Image credit: Lissy Jayne / HIDDEN / We Animals Media

Like all animals, cows and calves deserve to be valued for who they are.

Most of us have inherited the thinking that ‘farmed’ animals are all the same, but every animal is a unique individual. The personalities of cows are as varied as those of the dogs, cats, and other companion animals in our lives – they can be bold, timid, curious, or affectionate. What they do have in common, however, is their ability to feel – to experience joy as well as sadness and suffering.

Cows have complex social lives. They have a herd hierarchy and select an intelligent and confident group leader. Beyond the strong mother-calf bond, they form cooperative grooming partnerships with certain herd members, indicating they have ‘best friends’. And just as we find comfort in the presence of our nearest and dearest, when these preferred friends are by their side, a cow’s stress levels reduce (and vice versa, they become stressed when separated).

Social and sensitive, these animals are worthy of respect and compassion just as everyone deserves.

What’s kindest for mother and calf is also best for our shared environment.

Land clearing for animal farming – particularly to graze cattle or grow feed for them – is a key driver of wildlife habitat destruction globally, including in our own back yard.[2] As a result, native animals like the koala remain at risk until we find a better way to share the land that is home to us all. To reduce land and freshwater use, and increase milk ‘output’, some Australian farms are moving cows to indoor systems. Like all factory farming, confining cows indoors denies them the ability to express their most natural behaviours, like grazing on grass.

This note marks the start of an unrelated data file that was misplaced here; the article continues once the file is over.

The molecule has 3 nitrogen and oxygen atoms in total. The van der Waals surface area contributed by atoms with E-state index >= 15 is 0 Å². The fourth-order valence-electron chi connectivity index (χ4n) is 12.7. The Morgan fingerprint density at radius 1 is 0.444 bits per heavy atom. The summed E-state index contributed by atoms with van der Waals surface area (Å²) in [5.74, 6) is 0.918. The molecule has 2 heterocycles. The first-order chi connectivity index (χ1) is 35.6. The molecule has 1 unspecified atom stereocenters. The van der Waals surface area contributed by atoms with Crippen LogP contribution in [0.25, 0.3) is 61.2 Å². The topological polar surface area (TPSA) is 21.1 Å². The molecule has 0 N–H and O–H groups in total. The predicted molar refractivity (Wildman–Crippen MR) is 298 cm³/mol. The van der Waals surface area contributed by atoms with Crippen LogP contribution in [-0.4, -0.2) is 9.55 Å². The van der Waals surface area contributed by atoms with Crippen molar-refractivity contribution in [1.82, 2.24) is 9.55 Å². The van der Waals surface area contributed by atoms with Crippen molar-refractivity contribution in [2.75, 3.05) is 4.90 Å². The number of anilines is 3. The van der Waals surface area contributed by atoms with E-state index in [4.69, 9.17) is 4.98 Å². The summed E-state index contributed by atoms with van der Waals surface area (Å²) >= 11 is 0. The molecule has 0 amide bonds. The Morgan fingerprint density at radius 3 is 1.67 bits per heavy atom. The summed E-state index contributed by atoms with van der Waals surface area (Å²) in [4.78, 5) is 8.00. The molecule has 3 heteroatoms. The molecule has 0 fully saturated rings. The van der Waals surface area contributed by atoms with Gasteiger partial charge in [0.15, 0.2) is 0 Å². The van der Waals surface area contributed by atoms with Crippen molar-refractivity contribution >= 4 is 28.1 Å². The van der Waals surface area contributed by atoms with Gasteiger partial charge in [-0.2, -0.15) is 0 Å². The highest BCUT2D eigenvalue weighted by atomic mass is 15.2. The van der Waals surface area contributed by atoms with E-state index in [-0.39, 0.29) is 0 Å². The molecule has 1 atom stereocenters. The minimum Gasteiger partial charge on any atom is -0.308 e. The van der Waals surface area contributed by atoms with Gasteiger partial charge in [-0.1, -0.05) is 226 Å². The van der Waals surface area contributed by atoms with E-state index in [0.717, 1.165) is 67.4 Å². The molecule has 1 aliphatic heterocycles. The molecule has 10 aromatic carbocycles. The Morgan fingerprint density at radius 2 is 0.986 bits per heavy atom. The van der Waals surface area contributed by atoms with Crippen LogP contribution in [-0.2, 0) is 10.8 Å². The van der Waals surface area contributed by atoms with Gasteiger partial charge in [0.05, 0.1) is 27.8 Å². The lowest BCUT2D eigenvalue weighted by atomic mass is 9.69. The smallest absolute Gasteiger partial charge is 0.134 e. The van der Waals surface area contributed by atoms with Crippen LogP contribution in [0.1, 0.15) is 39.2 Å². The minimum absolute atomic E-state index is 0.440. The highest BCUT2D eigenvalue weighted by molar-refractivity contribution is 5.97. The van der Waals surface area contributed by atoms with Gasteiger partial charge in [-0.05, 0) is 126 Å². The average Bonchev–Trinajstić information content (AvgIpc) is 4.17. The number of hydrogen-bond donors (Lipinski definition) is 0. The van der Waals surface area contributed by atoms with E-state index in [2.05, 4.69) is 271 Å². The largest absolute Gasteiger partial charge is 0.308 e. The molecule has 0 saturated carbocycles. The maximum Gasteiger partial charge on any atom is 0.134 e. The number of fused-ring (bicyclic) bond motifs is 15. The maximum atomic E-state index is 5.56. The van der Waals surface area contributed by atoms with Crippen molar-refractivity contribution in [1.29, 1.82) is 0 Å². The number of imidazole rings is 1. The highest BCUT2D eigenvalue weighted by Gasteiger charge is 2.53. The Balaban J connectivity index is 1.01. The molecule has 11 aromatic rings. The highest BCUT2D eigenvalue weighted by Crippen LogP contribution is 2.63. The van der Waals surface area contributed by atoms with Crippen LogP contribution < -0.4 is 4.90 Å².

By reaching for animal-friendly alternatives, cows can be spared from dairy’s cycle of suffering and precious resources can be spared as well. Did you know it takes less land and water to produce a litre of almond, oat, or soy milk than it does to produce one litre of dairy milk?[3]

It’s so easy to live deliciously dairy-free! Explore tasty alternatives to dairy today.

You can shape a brighter future for cows and their calves.

It was our ancestors who categorised some animals as ‘friends’ and others as ‘food’. This thinking led to today’s outdated laws and practices which treat animals in a way that caring consumers would never have agreed to had they known. The current food system only values animals in terms of what they produce for us, and it is a system we inherited from those who came before us.

The good news is our choices can pave the way to a different, kinder future where animals are seen as someone, not something.

Become a part of a global community that is committed to being the change we wish to see for animals, for the planet, and for each other. We’ll send your free guide to a kinder world your way, to keep you inspired through the year ahead. 

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[1] Norman, J. (2020) Long-term sustainability of the dairy industry in New South Whales [Speech transcript]. Parliament House, Sydney Australia. 4 Nov 2020.

[2] Kilvert, N. “Land clearing in Australia: How does your state (or territory) compare?” ABC Science, 17 Dec 2020, Accessed 6 Oct 2022.

[3] Marinova, D. & Bogueva, D. “Which ‘milk’ is best for the environment? We compared dairy, nut, soy, hemp and grain milks.” The Conversation, 14 Oct 2020, Accessed 6 Oct 2022.